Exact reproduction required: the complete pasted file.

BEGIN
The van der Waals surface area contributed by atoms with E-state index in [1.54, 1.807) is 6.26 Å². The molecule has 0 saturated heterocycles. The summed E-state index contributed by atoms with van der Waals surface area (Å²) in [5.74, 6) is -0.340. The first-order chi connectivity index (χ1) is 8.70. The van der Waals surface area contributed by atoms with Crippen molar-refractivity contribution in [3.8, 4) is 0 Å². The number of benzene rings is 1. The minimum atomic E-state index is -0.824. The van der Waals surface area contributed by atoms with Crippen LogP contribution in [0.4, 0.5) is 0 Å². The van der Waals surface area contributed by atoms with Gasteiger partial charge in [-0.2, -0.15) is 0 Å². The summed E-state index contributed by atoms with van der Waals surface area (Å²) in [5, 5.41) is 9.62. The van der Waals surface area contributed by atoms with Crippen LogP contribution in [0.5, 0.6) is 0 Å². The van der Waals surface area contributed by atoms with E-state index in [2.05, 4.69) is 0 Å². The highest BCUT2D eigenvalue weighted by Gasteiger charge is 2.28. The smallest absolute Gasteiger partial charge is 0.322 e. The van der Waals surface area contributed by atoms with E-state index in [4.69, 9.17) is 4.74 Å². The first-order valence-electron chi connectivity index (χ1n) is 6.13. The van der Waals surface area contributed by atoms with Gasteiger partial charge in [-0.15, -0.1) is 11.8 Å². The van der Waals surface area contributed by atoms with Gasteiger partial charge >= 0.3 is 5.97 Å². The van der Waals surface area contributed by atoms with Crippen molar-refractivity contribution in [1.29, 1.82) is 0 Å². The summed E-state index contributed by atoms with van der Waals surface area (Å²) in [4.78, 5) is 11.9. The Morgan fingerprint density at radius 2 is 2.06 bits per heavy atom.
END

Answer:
The van der Waals surface area contributed by atoms with E-state index in [1.54, 1.807) is 6.26 Å². The molecule has 0 saturated heterocycles. The summed E-state index contributed by atoms with van der Waals surface area (Å²) in [5.74, 6) is -0.340. The first-order chi connectivity index (χ1) is 8.70. The van der Waals surface area contributed by atoms with Crippen molar-refractivity contribution in [3.8, 4) is 0 Å². The number of benzene rings is 1. The minimum atomic E-state index is -0.824. The van der Waals surface area contributed by atoms with Crippen LogP contribution in [0.4, 0.5) is 0 Å². The van der Waals surface area contributed by atoms with Gasteiger partial charge in [-0.2, -0.15) is 0 Å². The summed E-state index contributed by atoms with van der Waals surface area (Å²) in [5, 5.41) is 9.62. The van der Waals surface area contributed by atoms with Crippen LogP contribution in [0.5, 0.6) is 0 Å². The van der Waals surface area contributed by atoms with E-state index in [2.05, 4.69) is 0 Å². The highest BCUT2D eigenvalue weighted by Gasteiger charge is 2.28. The smallest absolute Gasteiger partial charge is 0.322 e. The van der Waals surface area contributed by atoms with E-state index in [4.69, 9.17) is 4.74 Å². The first-order valence-electron chi connectivity index (χ1n) is 6.13. The van der Waals surface area contributed by atoms with Gasteiger partial charge in [-0.15, -0.1) is 11.8 Å². The van der Waals surface area contributed by atoms with Gasteiger partial charge >= 0.3 is 5.97 Å². The van der Waals surface area contributed by atoms with Crippen molar-refractivity contribution in [1.29, 1.82) is 0 Å². The summed E-state index contributed by atoms with van der Waals surface area (Å²) in [4.78, 5) is 11.9. The Morgan fingerprint density at radius 2 is 2.06 bits per heavy atom.